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At the Museum of Science and Technology with Leonardo
Science, technology and art come together in a special place in Milan: the Leonardo da Vinci National Science and Technology Museum. Here, numerous rooms and an engaging interactive workshop are dedicated to the genius Leonardo. You will experience first-hand his unparalleled working method by building machines and models.
Milan's tribute to the Renaissance genius
A visit to the Leonardo da Vinci National Museum of Science and Technology is the most comprehensive and entertaining way to get to know Leonardo, an engineer and scientist, as well as an extraordinary artist and man of letters. A fully-fledged humanist. He spent part of his life in Milan, working on authentic masterpieces, and the city has devoted a museum to him. It is the largest permanent exhibition exploring Leonardo's world in all its facets, from scientific to artistic culture, with its 1,300 square metres and around 200 historical models, works of art and ancient texts. And last but not least, spectacular installations.
From the mechanical submarine to the flying machine
The Leonardo da Vinci National Science and Technology Museum is housed in the premises of a 16th-century Olivetan monastery, near the church of St Victor in Milan, and consists of several buildings, some historical, others dating from the 1950s. As you make your way through the monumental complex, you should head for the Da Vinci Galleries, and here begin your journey from 15th-century Florence to the Sforza-dominated Milan, immersing yourself in this evocative setting. The giant-scale replicas of Leonardo's inventions - the Mechanical Submarine, the Time Machine, the Mechanical Dragonfly and the Flying Machine - stir up genuine emotion. There is no subject that he did not explore, from the art of war to flight, waterways and architecture, the study of nature in all its facets, as well as philosophy. Then, turning your attention to the sublime artist Leonardo, you follow the digital restoration of the Last Supper. In another room, an immersive exhibition opens with drawings from his later years: you walk into them, you touch them, in an enveloping embrace.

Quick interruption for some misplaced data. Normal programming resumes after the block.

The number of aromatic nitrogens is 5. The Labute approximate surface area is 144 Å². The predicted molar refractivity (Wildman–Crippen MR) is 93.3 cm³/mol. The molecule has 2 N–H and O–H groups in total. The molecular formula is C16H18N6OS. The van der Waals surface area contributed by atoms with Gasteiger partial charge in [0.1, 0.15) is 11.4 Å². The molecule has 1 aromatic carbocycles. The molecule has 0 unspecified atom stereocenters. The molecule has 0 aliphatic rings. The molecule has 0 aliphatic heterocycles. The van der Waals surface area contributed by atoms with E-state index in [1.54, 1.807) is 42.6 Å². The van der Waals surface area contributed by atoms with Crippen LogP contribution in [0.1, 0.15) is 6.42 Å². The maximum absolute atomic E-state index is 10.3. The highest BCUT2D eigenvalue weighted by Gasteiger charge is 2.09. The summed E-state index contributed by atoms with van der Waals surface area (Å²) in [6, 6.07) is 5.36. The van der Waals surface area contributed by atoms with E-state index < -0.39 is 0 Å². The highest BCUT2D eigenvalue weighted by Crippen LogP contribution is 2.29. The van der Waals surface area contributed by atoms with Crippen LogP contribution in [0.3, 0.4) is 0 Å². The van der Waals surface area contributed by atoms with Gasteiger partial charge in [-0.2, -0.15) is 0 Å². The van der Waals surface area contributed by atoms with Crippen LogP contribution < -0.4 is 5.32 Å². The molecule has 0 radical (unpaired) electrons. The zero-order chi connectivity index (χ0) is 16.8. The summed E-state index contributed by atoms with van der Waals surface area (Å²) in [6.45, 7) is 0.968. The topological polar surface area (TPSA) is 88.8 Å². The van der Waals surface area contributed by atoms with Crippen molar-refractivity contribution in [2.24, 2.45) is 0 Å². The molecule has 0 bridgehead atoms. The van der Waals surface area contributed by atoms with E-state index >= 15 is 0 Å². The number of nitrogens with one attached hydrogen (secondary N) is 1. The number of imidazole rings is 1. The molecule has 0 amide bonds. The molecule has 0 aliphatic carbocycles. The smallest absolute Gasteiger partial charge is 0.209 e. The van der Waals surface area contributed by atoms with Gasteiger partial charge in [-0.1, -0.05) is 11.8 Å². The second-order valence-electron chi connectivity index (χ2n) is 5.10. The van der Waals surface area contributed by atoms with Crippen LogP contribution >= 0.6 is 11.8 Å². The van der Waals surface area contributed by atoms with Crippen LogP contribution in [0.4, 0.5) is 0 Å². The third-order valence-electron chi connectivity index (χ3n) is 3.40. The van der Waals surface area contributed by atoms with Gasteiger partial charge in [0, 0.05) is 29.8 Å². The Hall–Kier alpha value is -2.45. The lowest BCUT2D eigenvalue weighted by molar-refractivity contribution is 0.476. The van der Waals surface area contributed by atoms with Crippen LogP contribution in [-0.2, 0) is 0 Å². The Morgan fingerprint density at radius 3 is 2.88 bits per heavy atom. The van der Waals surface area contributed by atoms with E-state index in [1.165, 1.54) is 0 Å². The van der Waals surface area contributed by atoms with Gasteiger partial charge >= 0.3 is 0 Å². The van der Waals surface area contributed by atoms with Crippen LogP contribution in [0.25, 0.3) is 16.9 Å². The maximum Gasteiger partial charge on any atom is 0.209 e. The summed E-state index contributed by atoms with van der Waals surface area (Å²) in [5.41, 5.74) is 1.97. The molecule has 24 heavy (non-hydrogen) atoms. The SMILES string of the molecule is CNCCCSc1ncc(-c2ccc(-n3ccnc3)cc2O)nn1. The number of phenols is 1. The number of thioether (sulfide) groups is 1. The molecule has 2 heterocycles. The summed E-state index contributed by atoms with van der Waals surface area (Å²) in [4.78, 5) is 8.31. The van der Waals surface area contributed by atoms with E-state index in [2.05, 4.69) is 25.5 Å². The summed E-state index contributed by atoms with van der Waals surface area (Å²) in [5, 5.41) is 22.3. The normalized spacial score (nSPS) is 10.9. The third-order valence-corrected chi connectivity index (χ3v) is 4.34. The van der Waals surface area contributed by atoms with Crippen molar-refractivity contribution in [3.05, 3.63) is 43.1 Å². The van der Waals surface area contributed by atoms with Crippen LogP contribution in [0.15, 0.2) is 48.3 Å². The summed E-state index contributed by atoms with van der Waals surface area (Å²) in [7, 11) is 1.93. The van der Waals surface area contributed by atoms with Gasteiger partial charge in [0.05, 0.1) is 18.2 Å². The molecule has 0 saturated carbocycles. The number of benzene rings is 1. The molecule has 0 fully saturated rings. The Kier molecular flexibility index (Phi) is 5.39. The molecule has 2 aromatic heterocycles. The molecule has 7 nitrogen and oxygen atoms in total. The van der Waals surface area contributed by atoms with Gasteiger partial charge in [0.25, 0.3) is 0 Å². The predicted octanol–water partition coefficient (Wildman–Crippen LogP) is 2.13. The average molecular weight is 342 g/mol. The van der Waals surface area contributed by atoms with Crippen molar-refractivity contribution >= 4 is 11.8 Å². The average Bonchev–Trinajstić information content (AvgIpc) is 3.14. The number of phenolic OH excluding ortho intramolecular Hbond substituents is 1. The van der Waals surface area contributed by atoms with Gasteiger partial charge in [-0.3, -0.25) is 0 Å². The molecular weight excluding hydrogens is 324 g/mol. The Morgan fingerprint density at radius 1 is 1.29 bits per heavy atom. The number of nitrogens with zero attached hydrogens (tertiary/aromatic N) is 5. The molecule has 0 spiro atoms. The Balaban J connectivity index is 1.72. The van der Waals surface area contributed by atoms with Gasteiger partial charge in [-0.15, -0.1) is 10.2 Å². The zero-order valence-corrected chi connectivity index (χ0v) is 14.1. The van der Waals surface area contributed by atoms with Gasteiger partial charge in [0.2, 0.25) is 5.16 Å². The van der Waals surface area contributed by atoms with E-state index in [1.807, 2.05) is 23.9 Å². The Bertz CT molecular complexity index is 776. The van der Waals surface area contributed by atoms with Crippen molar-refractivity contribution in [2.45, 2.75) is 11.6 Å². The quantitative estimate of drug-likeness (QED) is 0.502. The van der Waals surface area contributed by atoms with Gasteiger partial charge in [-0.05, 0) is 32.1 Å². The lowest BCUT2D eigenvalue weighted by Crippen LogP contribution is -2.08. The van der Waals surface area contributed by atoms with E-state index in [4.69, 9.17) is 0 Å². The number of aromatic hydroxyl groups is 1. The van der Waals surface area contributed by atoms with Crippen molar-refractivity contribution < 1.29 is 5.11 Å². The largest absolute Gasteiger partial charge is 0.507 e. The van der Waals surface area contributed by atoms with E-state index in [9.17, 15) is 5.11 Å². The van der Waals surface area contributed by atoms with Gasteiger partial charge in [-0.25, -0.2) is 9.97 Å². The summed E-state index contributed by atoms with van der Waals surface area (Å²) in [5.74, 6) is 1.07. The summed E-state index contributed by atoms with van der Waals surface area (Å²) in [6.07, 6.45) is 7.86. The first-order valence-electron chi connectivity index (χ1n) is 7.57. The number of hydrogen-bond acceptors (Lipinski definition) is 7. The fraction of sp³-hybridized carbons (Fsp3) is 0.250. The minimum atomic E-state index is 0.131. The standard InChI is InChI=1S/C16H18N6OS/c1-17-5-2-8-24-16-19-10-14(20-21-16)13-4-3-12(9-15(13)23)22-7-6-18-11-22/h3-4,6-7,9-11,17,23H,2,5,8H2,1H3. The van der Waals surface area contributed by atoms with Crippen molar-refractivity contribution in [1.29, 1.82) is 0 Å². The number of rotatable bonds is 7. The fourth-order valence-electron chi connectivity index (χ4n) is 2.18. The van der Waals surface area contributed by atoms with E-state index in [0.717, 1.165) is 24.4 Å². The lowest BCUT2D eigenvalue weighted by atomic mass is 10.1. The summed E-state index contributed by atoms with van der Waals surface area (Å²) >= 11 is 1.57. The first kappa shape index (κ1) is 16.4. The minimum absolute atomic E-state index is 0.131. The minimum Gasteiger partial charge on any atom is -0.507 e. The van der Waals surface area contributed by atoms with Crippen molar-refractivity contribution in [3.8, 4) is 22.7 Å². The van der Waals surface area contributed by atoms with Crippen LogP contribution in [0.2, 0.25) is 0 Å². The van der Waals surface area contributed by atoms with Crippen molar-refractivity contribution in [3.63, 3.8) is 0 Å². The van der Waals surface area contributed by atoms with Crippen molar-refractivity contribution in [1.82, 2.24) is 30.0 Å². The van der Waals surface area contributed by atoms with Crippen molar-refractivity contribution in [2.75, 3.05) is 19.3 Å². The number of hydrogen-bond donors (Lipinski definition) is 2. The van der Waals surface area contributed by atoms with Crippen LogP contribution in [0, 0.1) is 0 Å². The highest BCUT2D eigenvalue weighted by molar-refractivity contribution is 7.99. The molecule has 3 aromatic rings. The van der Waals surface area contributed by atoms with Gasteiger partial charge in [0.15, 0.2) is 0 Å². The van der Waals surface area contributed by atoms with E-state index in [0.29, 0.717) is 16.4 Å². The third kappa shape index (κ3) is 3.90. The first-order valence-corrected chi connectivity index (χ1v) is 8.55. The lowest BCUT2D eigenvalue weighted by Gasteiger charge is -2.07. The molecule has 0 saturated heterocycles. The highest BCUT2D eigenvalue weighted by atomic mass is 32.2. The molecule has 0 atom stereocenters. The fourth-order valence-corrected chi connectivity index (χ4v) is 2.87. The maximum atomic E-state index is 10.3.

Now you become Leonardo
Leonardo is an inspiring character, for his all-round method of investigation and unique ability to combine the scientific and humanistic approach. Setting an example for new generations, with a way of thinking that reaches us from the Renaissance. His desire to invent, innovate, explore and observe with acute attention is as relevant as ever. For everyone, including children and young people, the various interactive workshops dedicated to him on the second level of the museum complex are especially interesting. Here you are invited to combine gears to create your own mechanisms, starting with the flight and construction models designed by Leonardo. You will build arches and write with a quill pen, as he did, but working in reverse, from right to left, and here you will also discover why. In the atelier, you yourselves will create a fresco, equipped with charcoal and a 3D pen.
From the Last Supper to Leonardo's Vineyard: on the trail of the genius in Milan
Please take note: there is a picnic area on the ground floor. You can bring your own food and eat here. It will be a good way to refresh yourself before resuming the visit and following the Vinci itinerary outside the museum.
Ready? In addition to the Leonardo route, the Leonardo da Vinci National Science and Technology Museum is home to countless other treasures. Don't miss the immense library with 40,000 volumes; the model of the first Vega launcher (VV01), developed by the European Space Agency and used to deliver satellites into orbit; the simulation of a flight to another planet: you will see the only fragment of the Moon on display in an Italian museum. And climb aboard the S-506 Enrico Toti submarine.
Continue to follow the Da Vinci itinerary outside the museum. Leonardo arrived in Milan from Florence in 1482, when he was 30 years old. The first of his works in the city, you will visit Il Cenacolo, refectory of the Church of Santa Maria delle Grazie, featuring Leonardo's most famous work: The Last Supper. In a secret garden of a palace, Casa degli Atellani, in front of the square where the church stands, go in and have a look: here you will find Leonardo's Malvasia vineyard, once cultivated by him and now once again flourishing. Step into the Sala delle Asse in the Castello Sforzesco, which he decorated for the wedding of Gian Galeazzo Sforza and Isabella of Aragon. The Biblioteca Ambrosiana holds his Atlantic Codex, and the Pinacoteca his Ritratto di Musico (Portrait of a Musician).
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